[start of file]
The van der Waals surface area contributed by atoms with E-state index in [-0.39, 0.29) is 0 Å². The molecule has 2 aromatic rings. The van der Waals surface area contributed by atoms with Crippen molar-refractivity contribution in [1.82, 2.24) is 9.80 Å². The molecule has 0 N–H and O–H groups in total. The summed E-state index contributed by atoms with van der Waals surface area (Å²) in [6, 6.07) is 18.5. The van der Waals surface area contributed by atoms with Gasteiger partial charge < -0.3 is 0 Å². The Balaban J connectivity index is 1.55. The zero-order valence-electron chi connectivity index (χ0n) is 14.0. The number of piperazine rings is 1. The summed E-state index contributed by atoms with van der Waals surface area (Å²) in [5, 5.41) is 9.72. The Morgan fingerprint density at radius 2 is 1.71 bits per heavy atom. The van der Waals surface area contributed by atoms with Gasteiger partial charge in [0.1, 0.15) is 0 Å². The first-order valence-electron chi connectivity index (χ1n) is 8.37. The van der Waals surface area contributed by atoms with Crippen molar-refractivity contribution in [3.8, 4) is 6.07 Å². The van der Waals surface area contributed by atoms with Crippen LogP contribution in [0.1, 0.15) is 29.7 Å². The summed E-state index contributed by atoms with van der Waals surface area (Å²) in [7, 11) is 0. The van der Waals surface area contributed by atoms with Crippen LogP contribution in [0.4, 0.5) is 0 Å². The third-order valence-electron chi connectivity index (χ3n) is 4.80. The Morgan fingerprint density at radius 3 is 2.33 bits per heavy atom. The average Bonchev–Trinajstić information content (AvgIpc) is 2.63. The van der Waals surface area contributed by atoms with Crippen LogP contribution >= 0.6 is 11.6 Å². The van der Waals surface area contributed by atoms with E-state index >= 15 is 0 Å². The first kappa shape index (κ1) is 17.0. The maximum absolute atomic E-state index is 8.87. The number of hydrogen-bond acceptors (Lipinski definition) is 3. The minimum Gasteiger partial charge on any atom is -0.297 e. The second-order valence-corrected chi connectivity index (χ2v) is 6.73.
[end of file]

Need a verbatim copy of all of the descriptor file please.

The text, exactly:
The van der Waals surface area contributed by atoms with E-state index in [-0.39, 0.29) is 0 Å². The molecule has 2 aromatic rings. The van der Waals surface area contributed by atoms with Crippen molar-refractivity contribution in [1.82, 2.24) is 9.80 Å². The molecule has 0 N–H and O–H groups in total. The summed E-state index contributed by atoms with van der Waals surface area (Å²) in [6, 6.07) is 18.5. The van der Waals surface area contributed by atoms with Gasteiger partial charge < -0.3 is 0 Å². The Balaban J connectivity index is 1.55. The zero-order valence-electron chi connectivity index (χ0n) is 14.0. The number of piperazine rings is 1. The summed E-state index contributed by atoms with van der Waals surface area (Å²) in [5, 5.41) is 9.72. The Morgan fingerprint density at radius 2 is 1.71 bits per heavy atom. The van der Waals surface area contributed by atoms with Gasteiger partial charge in [0.1, 0.15) is 0 Å². The first-order valence-electron chi connectivity index (χ1n) is 8.37. The van der Waals surface area contributed by atoms with Crippen molar-refractivity contribution in [3.8, 4) is 6.07 Å². The van der Waals surface area contributed by atoms with Crippen LogP contribution in [0.1, 0.15) is 29.7 Å². The summed E-state index contributed by atoms with van der Waals surface area (Å²) in [7, 11) is 0. The van der Waals surface area contributed by atoms with Crippen LogP contribution in [0.4, 0.5) is 0 Å². The third-order valence-electron chi connectivity index (χ3n) is 4.80. The Morgan fingerprint density at radius 3 is 2.33 bits per heavy atom. The average Bonchev–Trinajstić information content (AvgIpc) is 2.63. The van der Waals surface area contributed by atoms with Crippen LogP contribution >= 0.6 is 11.6 Å². The van der Waals surface area contributed by atoms with E-state index >= 15 is 0 Å². The first kappa shape index (κ1) is 17.0. The maximum absolute atomic E-state index is 8.87. The number of hydrogen-bond acceptors (Lipinski definition) is 3. The minimum Gasteiger partial charge on any atom is -0.297 e. The second-order valence-corrected chi connectivity index (χ2v) is 6.73.